“According to the usual practice of reserving the most important matters for insertion in the postscript, I would mention that I, myself, witnessed on this spot a truly sacrilegious official act, perpetrated by the direction of a superintendent of the City Burial Grounds, now deceased. Under the very windows of the Historical Society he caused many gravestones to be removed from their original position, and rearranged them as edgestones by certain paths which he there laid out. The result is, that the tear of affection and friendship may hereafter be shed, or the sigh of sentiment breathed, in a wrong locality; and perhaps the bones of a stranger, instead of an ancestor may be piously gathered and entombed anew by a descendant, unsuspicious of so strange and inexcusable an outrage.” (Records Relating to the Early History of Boston 17 – 19)

The headstones are still arranged in rows and the bodies have never been moved to match up with their original headstone. It would probably be impossible to do so now because it would be difficult to identify the person in each grave.

In 2011, the burying ground was renovated by the Walker-Kluesing Design Group who pruned trees, replaced signs, reset headstones and built a cobblestone walking path.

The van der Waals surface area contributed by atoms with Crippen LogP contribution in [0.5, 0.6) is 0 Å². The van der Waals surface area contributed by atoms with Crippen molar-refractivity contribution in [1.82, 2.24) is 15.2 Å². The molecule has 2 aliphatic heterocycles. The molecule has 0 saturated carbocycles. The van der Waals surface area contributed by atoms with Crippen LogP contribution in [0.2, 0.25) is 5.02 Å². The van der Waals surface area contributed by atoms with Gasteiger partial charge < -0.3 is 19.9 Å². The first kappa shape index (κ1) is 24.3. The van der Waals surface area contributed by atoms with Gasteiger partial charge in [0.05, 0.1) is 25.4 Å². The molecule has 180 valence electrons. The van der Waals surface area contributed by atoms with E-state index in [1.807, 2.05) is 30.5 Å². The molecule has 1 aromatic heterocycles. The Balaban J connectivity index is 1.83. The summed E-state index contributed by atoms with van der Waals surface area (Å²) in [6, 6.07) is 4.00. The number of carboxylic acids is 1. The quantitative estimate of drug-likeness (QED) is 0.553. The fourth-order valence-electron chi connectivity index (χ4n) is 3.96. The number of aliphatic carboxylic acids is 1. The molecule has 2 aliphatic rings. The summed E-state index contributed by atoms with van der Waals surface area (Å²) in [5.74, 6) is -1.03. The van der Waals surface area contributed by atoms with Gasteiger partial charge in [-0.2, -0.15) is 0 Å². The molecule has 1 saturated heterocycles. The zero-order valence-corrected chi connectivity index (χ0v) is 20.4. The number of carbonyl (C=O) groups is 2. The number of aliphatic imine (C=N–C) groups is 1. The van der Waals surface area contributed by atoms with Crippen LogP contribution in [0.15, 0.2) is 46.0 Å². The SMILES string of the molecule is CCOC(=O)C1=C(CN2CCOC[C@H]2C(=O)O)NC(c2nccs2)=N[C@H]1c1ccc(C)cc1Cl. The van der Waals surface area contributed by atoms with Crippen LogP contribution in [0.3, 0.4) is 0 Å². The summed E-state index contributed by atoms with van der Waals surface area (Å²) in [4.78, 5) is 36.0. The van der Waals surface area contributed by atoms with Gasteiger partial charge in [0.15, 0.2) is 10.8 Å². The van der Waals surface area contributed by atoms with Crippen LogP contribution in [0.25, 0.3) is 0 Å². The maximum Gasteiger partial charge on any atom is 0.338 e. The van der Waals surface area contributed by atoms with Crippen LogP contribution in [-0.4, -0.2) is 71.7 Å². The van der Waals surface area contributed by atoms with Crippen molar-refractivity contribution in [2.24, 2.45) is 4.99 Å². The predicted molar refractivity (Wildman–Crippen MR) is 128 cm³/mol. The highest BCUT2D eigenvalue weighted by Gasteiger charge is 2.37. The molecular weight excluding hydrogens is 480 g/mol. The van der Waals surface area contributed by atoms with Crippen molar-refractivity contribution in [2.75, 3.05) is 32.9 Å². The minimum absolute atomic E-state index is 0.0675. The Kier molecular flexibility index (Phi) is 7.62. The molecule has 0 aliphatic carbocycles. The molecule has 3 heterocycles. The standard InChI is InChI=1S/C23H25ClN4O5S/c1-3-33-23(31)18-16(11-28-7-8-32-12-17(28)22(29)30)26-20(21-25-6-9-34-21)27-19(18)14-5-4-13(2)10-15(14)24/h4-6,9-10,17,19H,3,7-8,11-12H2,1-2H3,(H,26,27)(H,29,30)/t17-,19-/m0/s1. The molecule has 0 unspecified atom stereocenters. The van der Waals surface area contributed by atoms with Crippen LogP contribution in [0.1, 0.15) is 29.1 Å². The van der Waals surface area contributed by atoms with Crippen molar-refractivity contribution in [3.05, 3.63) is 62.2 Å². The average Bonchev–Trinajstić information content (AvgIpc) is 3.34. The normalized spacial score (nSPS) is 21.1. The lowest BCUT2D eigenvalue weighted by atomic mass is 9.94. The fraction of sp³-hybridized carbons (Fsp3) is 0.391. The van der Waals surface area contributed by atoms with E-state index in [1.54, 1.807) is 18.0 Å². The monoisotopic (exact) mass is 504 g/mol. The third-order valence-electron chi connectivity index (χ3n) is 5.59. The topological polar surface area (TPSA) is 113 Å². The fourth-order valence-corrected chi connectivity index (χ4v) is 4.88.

People Buried in King’s Chapel Burying Ground:

The following is a list of people are buried in the King’s Chapel Burying Ground:

John Winthrop, First Governor of the Massachusetts Bay Colony, died 1649, buried in the Winthrop family tomb adjacent to Tremont Street

Reverend John Cotton, Puritan minister and mentor to Anne Hutchinson, died 1652

Jacob Sheafe, died 1658

John Davenport, Puritan minister, died 1670

John Oxenbridge, Puritan minister, died 1674

John Winslow, died 1674

Hezekiah Usher, the first printer and publisher in the colonies, died 1676

Mary Chilton, believed to have been the first women to step off the Mayflower, died 1679

John Leverett, governor of the Massachusetts Bay Colony, died 1679

Major Thomas Savage, died 1682

Major Thomas Brattle, died 1683

Lady Andros, wife of royal governor Edmund Andros, died 1688

Captain Roger Clap, died 1690